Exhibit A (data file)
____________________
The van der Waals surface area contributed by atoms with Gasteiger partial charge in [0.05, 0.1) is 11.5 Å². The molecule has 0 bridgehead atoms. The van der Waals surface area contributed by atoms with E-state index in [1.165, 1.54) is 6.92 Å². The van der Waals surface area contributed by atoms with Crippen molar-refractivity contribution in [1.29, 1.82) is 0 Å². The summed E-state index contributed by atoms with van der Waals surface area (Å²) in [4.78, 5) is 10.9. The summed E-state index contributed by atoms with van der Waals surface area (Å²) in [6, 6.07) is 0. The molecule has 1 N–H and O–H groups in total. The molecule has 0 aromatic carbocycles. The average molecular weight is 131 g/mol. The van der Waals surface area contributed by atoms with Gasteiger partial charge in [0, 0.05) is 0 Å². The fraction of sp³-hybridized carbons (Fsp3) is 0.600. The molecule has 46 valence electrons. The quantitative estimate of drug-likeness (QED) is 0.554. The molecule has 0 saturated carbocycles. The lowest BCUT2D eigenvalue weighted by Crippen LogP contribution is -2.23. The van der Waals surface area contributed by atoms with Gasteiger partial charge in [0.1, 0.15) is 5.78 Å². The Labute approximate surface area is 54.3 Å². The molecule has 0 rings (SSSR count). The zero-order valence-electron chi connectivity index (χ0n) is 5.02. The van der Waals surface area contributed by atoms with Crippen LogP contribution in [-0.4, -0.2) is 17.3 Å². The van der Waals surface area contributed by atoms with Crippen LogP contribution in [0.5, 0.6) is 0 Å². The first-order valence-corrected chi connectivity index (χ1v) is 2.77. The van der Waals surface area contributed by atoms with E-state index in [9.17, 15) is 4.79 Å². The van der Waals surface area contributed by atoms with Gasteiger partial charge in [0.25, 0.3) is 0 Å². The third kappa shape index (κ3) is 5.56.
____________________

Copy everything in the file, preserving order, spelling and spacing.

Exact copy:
The van der Waals surface area contributed by atoms with Gasteiger partial charge in [0.05, 0.1) is 11.5 Å². The molecule has 0 bridgehead atoms. The van der Waals surface area contributed by atoms with E-state index in [1.165, 1.54) is 6.92 Å². The van der Waals surface area contributed by atoms with Crippen molar-refractivity contribution in [1.29, 1.82) is 0 Å². The summed E-state index contributed by atoms with van der Waals surface area (Å²) in [4.78, 5) is 10.9. The summed E-state index contributed by atoms with van der Waals surface area (Å²) in [6, 6.07) is 0. The molecule has 1 N–H and O–H groups in total. The molecule has 0 aromatic carbocycles. The average molecular weight is 131 g/mol. The van der Waals surface area contributed by atoms with Gasteiger partial charge in [0, 0.05) is 0 Å². The fraction of sp³-hybridized carbons (Fsp3) is 0.600. The molecule has 46 valence electrons. The quantitative estimate of drug-likeness (QED) is 0.554. The molecule has 0 saturated carbocycles. The lowest BCUT2D eigenvalue weighted by Crippen LogP contribution is -2.23. The van der Waals surface area contributed by atoms with Gasteiger partial charge in [0.1, 0.15) is 5.78 Å². The Labute approximate surface area is 54.3 Å². The molecule has 0 rings (SSSR count). The zero-order valence-electron chi connectivity index (χ0n) is 5.02. The van der Waals surface area contributed by atoms with Crippen LogP contribution in [-0.4, -0.2) is 17.3 Å². The van der Waals surface area contributed by atoms with Crippen LogP contribution in [0.5, 0.6) is 0 Å². The first-order valence-corrected chi connectivity index (χ1v) is 2.77. The van der Waals surface area contributed by atoms with E-state index in [9.17, 15) is 4.79 Å². The van der Waals surface area contributed by atoms with Gasteiger partial charge in [0.25, 0.3) is 0 Å². The third kappa shape index (κ3) is 5.56.